You referred to your current attorney as your "latest attorney” suggesting to me that he is at least your second attorney--now you're working on a third--did I read that correctly?

Every attorney has failed a client to some degree, at some point—that may be the case here.

Every attorney has also had clients who refuse to listen to advice they are paying for; clients who believe they know the law and the process and yet fail to recognize that it takes years of continuing learning, experience in the domain, constant engagement in order to develop a sense of what the best options are in a given scenario---that may be the case here.
Recommend that if you do move to a third attorney (or manage to keep your current attorney) you take a different approach to your situation —whatever has gone on in the past isn’t working for you and it’s costing you money, time, energy, and focus. I wish you the best of luck.

NOT LEGAL ADVICE. FOR EDUCATION AND INFORMATION ONLY. Mr. Rafter is licensed to practice in the Commonwealth of Virginia and the US Federal Courts in Virginia. There is no implied or actual attorney-client relationship arising from this education exchange. You should speak with an attorney licensed in your state, to whom you have provided all the facts before you take steps that may impact your legal rights. Mr. Rafter is under no obligation to answer subsequent emails or phone calls related to this matter.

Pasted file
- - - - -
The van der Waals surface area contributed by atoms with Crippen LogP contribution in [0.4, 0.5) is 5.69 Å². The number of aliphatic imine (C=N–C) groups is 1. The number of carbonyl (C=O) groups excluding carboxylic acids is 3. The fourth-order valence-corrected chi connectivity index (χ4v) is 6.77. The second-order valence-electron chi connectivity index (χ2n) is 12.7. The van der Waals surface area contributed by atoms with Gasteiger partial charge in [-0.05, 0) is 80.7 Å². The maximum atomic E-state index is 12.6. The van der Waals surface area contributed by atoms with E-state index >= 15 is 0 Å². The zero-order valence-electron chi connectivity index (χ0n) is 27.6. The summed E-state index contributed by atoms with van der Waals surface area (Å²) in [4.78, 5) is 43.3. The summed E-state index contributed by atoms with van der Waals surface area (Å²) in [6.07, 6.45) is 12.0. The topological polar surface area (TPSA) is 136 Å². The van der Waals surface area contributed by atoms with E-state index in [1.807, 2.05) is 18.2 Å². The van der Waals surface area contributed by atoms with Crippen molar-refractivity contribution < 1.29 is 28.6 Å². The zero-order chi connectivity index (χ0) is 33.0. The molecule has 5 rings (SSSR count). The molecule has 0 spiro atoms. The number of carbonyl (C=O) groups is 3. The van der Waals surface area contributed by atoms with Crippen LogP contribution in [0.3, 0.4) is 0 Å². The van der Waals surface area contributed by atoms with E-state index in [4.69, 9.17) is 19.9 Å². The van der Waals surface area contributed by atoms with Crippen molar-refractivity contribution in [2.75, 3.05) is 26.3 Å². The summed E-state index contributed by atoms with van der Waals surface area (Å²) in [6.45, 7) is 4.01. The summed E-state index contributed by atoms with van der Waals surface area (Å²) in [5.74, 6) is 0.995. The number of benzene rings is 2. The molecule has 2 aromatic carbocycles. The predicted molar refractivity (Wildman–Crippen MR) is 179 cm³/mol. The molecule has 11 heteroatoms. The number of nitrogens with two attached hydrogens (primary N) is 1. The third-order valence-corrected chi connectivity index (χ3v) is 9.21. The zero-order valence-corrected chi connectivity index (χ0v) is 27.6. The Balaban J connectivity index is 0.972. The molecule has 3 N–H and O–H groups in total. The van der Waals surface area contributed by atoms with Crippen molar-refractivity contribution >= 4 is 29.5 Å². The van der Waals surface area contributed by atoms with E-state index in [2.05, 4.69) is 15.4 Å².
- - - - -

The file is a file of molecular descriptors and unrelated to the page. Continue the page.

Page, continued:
In retrospect, I would have better off not hiring an attorney. I spent a lot of time reviewing attorney ratings etc before hiring #1 who had an 8.4 Avvo rating. In an initial free consultation, in which I came prepared, he quickly recognized my assets and what I needed to do. However, after I hired him, he seemed to avoid what needed to be done such as considering my separate money, and appraisal of my ex's pension. I went to see another attorney, one certified in family law, one who also told me that the attorney I had had once worked for him, and that he should be smart enough to handle the separate money issues and appraisal of her pension. But #1 continued not to consider my critical assets of separate money in community property even at my request. After 3 years in having to learn about family law, I now see what #1 had done to me was intentional. I filed a complaint with the State Bar, but I remain angry for what he did to me, especially in court in which he lied to the Judge about having advised me to consider her pension when did just the opposite. I also felt he got a high off doing that. I don't know why. While the State Bar says I did not have sufficient evidence, I still cannot sleep at night thinking that this might happen to another client. Also, I had found a review of #1 on a business web site stating that he lost his case in every worse way possible, and that he was able to hire another attorney that was able to undo all the damage that was done. My #2 attorney had said that my case is among the worse he has ever seen.